Broadband let-down for 60,000 Northern Ireland homes and offices
Almost 60,000 homes and offices in Northern Ireland still struggle to get a decent broadband connection, it has emerged,
However, the number of premises which can't get a good service has fallen by 7,000 in the last 12 months.
The findings emerge in Ofcom's Connected Nations 2017 report.
Jonathan Rose, Ofcom's Northern Ireland director, said this year's findings show progress on the availability of broadband and mobile services.
"Broadband coverage is improving, but our findings show there's still urgent work required before people and businesses get the services they need," he said. "We expect the picture to continue to improve on the back of a number of government funded UK-wide and regional initiatives that have and are being undertaken to improve broadband speeds, especially in rural areas.
"Everyone should have good access to the internet, wherever they live and work. So we are supporting plans for universal broadband, and promoting investment in full-fibre technology that can provide ultrafast, reliable connections."
Some 56,000 homes and offices - around 7% of properties in Northern Ireland - still cannot get the broadband speeds needed to meet a typical household's needs, with most located in rural areas.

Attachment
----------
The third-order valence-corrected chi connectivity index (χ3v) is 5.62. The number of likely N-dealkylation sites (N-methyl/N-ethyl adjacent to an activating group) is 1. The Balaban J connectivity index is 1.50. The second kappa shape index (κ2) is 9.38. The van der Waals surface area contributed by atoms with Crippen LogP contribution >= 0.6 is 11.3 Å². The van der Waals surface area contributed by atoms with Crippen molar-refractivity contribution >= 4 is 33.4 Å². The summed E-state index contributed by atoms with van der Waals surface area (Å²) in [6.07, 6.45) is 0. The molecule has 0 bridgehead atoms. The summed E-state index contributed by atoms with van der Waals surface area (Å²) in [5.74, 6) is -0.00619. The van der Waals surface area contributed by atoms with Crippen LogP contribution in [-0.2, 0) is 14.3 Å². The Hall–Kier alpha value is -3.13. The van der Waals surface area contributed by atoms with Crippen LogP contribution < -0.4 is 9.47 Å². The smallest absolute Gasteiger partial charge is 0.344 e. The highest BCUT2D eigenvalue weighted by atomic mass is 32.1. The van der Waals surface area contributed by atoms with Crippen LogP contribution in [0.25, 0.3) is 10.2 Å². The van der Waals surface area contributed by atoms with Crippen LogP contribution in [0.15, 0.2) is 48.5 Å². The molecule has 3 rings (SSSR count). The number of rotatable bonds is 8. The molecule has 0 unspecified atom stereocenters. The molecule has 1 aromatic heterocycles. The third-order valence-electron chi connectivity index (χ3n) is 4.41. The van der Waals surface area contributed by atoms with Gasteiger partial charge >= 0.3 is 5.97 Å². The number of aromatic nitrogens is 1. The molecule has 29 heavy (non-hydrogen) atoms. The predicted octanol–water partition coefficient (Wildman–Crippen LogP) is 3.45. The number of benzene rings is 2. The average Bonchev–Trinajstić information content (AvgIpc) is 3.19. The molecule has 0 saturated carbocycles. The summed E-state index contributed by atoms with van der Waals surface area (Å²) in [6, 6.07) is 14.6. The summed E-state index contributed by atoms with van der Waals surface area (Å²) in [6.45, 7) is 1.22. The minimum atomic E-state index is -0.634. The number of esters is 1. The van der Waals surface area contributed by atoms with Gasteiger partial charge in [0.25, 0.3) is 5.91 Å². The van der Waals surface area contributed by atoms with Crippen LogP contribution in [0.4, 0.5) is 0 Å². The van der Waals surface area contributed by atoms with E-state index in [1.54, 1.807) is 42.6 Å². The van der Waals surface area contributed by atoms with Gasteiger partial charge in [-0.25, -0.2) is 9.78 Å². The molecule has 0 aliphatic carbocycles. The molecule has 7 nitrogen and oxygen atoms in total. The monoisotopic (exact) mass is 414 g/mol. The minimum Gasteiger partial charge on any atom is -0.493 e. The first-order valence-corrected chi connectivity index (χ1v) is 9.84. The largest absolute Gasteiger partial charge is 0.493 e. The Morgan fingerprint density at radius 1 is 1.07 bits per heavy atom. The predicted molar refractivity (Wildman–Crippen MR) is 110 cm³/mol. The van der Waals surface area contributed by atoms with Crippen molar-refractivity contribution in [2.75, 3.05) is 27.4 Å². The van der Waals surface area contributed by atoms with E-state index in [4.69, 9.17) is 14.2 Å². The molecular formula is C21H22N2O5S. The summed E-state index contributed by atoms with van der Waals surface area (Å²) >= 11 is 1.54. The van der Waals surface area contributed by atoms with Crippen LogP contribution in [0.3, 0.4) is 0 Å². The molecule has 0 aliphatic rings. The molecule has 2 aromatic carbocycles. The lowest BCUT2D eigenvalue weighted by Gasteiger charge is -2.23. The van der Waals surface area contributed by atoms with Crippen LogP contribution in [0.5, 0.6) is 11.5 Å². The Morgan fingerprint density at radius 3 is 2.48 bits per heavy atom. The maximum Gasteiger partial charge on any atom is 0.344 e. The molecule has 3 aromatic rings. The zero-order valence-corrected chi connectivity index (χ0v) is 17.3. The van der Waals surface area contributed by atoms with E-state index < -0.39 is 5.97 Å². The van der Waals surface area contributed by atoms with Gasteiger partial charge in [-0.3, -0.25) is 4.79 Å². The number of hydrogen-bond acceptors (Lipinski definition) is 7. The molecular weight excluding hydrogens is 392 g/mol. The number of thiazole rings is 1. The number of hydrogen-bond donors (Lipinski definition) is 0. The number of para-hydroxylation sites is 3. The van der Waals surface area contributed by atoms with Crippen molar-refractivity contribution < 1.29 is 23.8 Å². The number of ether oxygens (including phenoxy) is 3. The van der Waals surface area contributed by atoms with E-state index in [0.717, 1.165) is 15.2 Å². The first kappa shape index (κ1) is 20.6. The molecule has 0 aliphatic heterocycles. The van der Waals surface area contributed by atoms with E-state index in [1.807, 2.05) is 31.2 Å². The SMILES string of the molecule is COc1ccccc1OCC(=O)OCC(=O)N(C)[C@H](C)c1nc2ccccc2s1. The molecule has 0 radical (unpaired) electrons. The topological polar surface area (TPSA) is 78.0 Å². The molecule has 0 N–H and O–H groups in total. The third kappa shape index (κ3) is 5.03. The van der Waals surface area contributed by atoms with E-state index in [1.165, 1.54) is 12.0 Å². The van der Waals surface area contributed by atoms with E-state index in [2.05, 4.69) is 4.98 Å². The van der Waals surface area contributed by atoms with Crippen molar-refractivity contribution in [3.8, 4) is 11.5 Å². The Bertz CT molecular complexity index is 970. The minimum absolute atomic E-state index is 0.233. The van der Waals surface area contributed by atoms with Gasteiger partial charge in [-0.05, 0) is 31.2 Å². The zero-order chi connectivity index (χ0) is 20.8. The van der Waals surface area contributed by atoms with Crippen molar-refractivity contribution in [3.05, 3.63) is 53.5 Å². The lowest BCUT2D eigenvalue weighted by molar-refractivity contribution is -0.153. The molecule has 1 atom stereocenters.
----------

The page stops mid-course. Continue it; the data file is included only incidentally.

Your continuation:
This is down from 63,000 premises in 2016.
The communications watchdog currently defines this as broadband offering a download speed of at least 10Mbit/s, with an upload speed of at least 1Mbit/s - although it expects these requirements to increase over time.
Ofcom's report also shows that broadband remains worse in rural areas, where properties are often situated a long way from the telephone exchange or local street cabinet.
Around 23% of rural premises in Northern Ireland (53,000) are not getting basic broadband services, compared to just 1% in urban areas.
Local authorities that are more rural and with more dispersed properties have a higher number of premises that cannot access 10Mbit/s. Although significant, the number has reduced over the last year.
Nearly a quarter of premises (10,800) in the Fermanagh and Omagh council area can't get a service delivering more than 10Mbit/s.
Mid Ulster (7,900) and Newry, Mourne and Down (7,900) also have significant numbers of premises that fall into this category.
Ofcom is supporting the UK Government's plans for universal broadband, so homes and businesses across the country - including in rural and remote areas - have the right to request a broadband connection with a download speed of at least 10Mbit/s, and an upload speed of at least 1Mbit/s.
Superfast broadband - defined as a download speed of 30Mbit/s or more - was available to 85% of Northern Ireland homes and small businesses by May 2017, up from 83% a year earlier. That compares to a UK-wide figure of 91%. However, availability is lower in rural areas, where 57% of premises have access to a superfast service.
The Connected Nations report shows average download speed of a connected broadband service in Northern Ireland rose by 15% in the year, from 34 Mbit/s to 39 Mbit/s.
Average download speeds are lower in rural areas but have increased to 24Mbit/s in 2017, compared to 21Mbit/s in 2016.